The Golden Week and Traffic

October 8, 2014

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October 1 is China’s National Day and is celebrated during a weeklong paid holiday. Probably because of the beautiful fall season, the Chinese call this holiday “Golden Week.” The weather in early October is normally very nice making Golden Week a time of major tourism in China. This holiday has become especially valuable to the families of Chinese workers and farmers because most do not receive any annual vacation. Thus Golden Week has become a great time for family vacations, and millions of Chinese travel within China and abroad. Of course, this means it is also a time for video reports of huge traffic jams all over China. Literately millions of cars and buses are flooding the highways, the main streets of all the major cities and all the famous tourism destinations. If you plan to tour the Forbidden City, the Great Wall or Beijing’s well-known museums, beware of traffic and immense crowds.

Why, in 1999, did Beijing change what was traditionally a one-day National Day into a Golden Week holiday? Answer: the market economy. Instead of encouraging the Chinese people to continue to amass savings, as is so traditional, Beijing finally realized that spending money is more important to economic growth – i.e. keep the Chinese banks and financial system under a reasonable and controllable level of pressure and keep factory inventories low. Golden Week gives Chinese families time to spend money –travel, shop, dine, entertain, etc. This weeklong holiday actually helps to improve the overall Chinese economy and improve the productivity of Chinese companies.

[The author’s business partner] Shiqiang just returned home from Beijing on September 26. Once again he witnessed Beijing’s huge problem with traffic jams. One cause of this problem is, of course, the fact that more and more Chinese families are buying cars. But another key reason is that Beijing has the world’s largest central government system, plus the Beijing City government. These are huge bureaucracies. Government officials and their families are a big part of Beijing’s population. Further, each province and each major city has a big office in Beijing for intelligence, “guanxi” development and lobbying the central government for support for local projects. For example, Shiqiang’s hometown of Tianjin has two permanent offices in Beijing to deal with the Chinese government system. And then there are also all kinds of national and international organizations and systems located in Beijing, as well as China’s largest exhibition and convention centers. And many top Chinese universities are there as well, including Beijing University, Qinghua University, Beijing Aerospace University, Beijing Normal University, People’s University, Beijing University of Medicine and so on. Most of the top Chinese hospitals are in Beijing: Beijing Union Hospital, Capital Hospital and Army Hospital No. 301. Beijing Airport’s Terminal 3 is the largest single terminal in Asia and is still not big enough. China’s largest sports stadiums are also there attracting big events and large numbers of visitors (the “Birds Nest” and the “Water Cubic” from the Olympics). China’s largest railway stations, theaters and museums are all located in Beijing. So, on one hand Beijing represents the world’s largest centralized state, and on the other terrible traffic jams and air pollution. Without a major change in China’s centralized state power system, Beijing’s traffic jams will be there forever. Most of China’s provincial capital cities – like Shenyang, Xi’an, Nanjing, Guangzhou and Wuhan – suffer from similar problems.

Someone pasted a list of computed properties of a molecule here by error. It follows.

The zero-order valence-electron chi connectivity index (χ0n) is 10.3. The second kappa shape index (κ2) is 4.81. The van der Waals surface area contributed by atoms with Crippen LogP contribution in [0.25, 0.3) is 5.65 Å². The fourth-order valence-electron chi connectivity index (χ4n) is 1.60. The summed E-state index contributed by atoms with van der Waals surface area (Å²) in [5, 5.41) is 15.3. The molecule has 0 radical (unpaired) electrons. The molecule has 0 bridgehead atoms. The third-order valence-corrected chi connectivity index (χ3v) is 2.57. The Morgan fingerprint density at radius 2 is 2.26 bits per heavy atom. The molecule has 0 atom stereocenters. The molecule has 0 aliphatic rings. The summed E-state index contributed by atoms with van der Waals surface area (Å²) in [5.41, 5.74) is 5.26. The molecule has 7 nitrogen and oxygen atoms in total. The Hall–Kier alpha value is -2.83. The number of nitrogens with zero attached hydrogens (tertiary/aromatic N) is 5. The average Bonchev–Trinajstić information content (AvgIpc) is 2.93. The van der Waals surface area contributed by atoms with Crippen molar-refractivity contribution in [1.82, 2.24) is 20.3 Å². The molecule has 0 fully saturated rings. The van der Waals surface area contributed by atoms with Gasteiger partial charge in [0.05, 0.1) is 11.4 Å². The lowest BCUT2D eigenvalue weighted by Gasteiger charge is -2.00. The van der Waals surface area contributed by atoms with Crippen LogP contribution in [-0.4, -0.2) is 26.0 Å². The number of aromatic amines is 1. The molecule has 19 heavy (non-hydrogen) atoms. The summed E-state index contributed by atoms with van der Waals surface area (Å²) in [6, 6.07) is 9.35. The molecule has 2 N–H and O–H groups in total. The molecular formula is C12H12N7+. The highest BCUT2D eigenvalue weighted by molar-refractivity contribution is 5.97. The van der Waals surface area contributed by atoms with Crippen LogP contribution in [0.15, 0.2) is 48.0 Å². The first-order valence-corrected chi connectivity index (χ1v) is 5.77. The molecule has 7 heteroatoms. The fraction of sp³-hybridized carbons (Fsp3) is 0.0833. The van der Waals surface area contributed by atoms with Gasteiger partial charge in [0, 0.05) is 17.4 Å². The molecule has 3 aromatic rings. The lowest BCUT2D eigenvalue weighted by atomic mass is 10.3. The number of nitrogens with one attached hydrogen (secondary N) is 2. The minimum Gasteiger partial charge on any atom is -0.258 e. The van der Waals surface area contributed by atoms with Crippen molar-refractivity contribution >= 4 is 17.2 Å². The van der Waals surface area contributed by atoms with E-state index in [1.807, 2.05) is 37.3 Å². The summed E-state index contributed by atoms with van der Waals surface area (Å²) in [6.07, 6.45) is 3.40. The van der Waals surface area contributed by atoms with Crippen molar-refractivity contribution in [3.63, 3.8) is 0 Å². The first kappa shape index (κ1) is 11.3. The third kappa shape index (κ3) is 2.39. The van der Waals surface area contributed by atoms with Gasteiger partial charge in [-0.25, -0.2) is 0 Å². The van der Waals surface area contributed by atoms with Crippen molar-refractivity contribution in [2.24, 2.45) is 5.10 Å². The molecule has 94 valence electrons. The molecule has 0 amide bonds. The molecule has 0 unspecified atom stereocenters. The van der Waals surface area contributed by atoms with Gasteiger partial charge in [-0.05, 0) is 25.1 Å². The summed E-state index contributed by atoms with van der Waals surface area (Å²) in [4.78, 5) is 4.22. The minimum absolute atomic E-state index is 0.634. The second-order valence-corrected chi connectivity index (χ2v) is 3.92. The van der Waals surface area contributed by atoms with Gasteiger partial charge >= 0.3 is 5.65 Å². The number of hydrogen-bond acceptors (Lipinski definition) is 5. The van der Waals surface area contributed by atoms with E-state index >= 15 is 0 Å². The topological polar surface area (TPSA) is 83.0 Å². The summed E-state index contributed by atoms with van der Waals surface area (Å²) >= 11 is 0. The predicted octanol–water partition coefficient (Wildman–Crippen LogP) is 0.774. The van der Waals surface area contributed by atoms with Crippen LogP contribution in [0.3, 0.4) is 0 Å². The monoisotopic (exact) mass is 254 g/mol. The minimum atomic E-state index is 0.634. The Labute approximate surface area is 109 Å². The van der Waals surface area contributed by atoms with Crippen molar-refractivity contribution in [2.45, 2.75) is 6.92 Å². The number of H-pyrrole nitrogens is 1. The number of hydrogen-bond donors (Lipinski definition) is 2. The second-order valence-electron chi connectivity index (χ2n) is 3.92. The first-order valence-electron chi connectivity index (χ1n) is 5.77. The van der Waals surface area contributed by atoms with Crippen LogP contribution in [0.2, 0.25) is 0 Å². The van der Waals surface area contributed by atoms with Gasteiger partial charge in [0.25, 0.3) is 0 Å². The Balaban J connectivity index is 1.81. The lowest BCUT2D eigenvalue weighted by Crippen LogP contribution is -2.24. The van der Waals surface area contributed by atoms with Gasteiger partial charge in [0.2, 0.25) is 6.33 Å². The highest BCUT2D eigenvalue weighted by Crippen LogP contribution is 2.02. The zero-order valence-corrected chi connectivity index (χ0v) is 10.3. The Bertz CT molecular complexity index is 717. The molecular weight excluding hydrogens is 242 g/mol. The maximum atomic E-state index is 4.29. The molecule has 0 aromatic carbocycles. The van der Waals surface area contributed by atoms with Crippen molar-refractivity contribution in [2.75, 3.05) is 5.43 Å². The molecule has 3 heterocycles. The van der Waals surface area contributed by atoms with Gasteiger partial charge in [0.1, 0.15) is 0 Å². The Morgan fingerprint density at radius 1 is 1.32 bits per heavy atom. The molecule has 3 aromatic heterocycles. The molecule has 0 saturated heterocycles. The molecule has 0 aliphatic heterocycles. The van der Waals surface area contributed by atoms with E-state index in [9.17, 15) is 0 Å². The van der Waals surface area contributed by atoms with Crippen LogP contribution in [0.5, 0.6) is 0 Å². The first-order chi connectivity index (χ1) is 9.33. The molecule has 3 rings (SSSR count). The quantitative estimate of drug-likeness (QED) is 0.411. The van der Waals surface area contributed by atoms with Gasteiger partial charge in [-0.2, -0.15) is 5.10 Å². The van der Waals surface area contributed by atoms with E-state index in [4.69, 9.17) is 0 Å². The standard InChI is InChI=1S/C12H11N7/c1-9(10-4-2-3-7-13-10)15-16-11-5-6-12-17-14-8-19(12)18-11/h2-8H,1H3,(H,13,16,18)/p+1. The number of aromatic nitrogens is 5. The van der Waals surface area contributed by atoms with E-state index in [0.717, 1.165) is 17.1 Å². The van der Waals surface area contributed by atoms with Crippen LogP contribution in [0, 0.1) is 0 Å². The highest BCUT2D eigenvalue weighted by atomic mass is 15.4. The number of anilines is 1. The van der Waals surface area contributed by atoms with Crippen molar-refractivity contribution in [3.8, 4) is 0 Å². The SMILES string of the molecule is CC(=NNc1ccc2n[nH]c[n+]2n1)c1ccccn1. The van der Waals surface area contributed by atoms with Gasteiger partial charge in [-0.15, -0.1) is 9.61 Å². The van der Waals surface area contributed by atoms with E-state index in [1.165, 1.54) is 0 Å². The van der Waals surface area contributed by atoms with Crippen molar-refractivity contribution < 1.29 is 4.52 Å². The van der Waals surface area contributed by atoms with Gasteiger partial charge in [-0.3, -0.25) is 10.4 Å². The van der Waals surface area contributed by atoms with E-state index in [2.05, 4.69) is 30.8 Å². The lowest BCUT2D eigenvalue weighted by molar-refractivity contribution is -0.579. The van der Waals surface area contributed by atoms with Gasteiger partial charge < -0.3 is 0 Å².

The preceding is an abridged version of a commentary for Sino Consulting and has been reposted here with permission of the author.

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